Illegal migrant from Ethiopia turns perilous journey into film


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Zekarias plays himself in the film, re-enacting his journey across Africa to show viewers just how hazardous it can be.

Zekarias Mesfin

Addis Ababa: Zekarias Mesfin spent months making a movie about his dangerous illegal migration from Ethiopia — and when he arrived at the film’s premiere, he was in a coffin carried by six white-gloved pallbearers. Not that Zekarias, 33, was dead.

But he chose the dramatic entrance to show how close to death he came 12 years ago when he left his home in Ethiopia to journey across the deserts of Sudan and Egypt to try to get to Israel.

“I was almost dead,” Zekarias said, following the Ethiopian premiere of the film last week at the national theatre in the capital Addis Ababa.

“At the Israel border, I lost many, many friends, sisters, brothers.”

Zekarias could not have predicted where his journey would finally take him: after being caught and jailed for two years for illegally entering Egypt, the United Nations helped him resettle in Canada.

He has since become a Canadian citizen and settled in Edmonton, Alberta with his wife and two children. Zekarias says he spent years thinking about making a film about his odyssey.

Finally deciding to take the plunge three years ago, he ploughed his savings of 2.2 million birr ($81,303, 69,067 euros) into making Ewir Amora Kelabi, an Amharic phrase that can be roughly translated as “the higher spiritual power guiding the lost”.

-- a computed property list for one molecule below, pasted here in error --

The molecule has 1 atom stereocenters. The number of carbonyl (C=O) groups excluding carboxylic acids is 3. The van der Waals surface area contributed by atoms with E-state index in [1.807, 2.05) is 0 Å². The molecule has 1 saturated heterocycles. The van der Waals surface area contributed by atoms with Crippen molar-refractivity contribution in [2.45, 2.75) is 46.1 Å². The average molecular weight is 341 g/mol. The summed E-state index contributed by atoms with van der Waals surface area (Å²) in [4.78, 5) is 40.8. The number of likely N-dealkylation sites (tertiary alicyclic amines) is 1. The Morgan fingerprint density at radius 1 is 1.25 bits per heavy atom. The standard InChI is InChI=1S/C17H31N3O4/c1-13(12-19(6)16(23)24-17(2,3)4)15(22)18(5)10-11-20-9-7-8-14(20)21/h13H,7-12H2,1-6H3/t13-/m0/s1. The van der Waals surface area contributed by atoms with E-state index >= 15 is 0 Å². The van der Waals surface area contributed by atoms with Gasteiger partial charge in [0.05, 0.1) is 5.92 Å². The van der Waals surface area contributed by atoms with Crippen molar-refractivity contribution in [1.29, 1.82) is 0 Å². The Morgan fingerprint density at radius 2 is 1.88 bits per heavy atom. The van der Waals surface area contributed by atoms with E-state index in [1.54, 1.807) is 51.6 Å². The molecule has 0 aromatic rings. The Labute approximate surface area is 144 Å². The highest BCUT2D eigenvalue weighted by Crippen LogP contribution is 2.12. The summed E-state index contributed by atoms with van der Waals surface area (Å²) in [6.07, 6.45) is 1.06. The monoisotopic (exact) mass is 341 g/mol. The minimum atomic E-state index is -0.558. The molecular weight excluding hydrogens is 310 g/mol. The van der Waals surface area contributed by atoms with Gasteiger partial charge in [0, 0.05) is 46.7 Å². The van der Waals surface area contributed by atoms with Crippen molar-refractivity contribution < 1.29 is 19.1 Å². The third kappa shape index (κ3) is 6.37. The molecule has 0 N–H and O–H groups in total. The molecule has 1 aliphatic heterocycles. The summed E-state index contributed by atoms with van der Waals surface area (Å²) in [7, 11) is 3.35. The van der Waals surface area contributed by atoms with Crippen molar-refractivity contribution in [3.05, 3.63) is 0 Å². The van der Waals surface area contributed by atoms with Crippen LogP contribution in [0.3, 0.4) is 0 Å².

Zekarias plays himself in the film, re-enacting his journey across Africa to show viewers just how hazardous it can be. Illegal immigration is “very difficult, it’s very, very dangerous. I want to teach that,” Zekarias said of the film, which was shot in Ethiopia. “I didn’t make this documentary film by guessing. I was there.”

Ethiopia is Africa’s second most populous country and also one of its poorest. But despite rapid economic growth over the past decade, many Ethiopians seek to try their luck elsewhere, mostly countries in the Middle East, such as Saudi Arabia and Kuwait, even if they don’t have any visas and have to brave war zones like Yemen to get there.  An estimated 334,000 Ethiopians migrated to the Middle East between 2006 and 2014, according to the Regional Mixed Migration Secretariat, a group of international organisations that monitor migration in East Africa and Yemen. Tales are rife of the brutality and violence that the migrants face.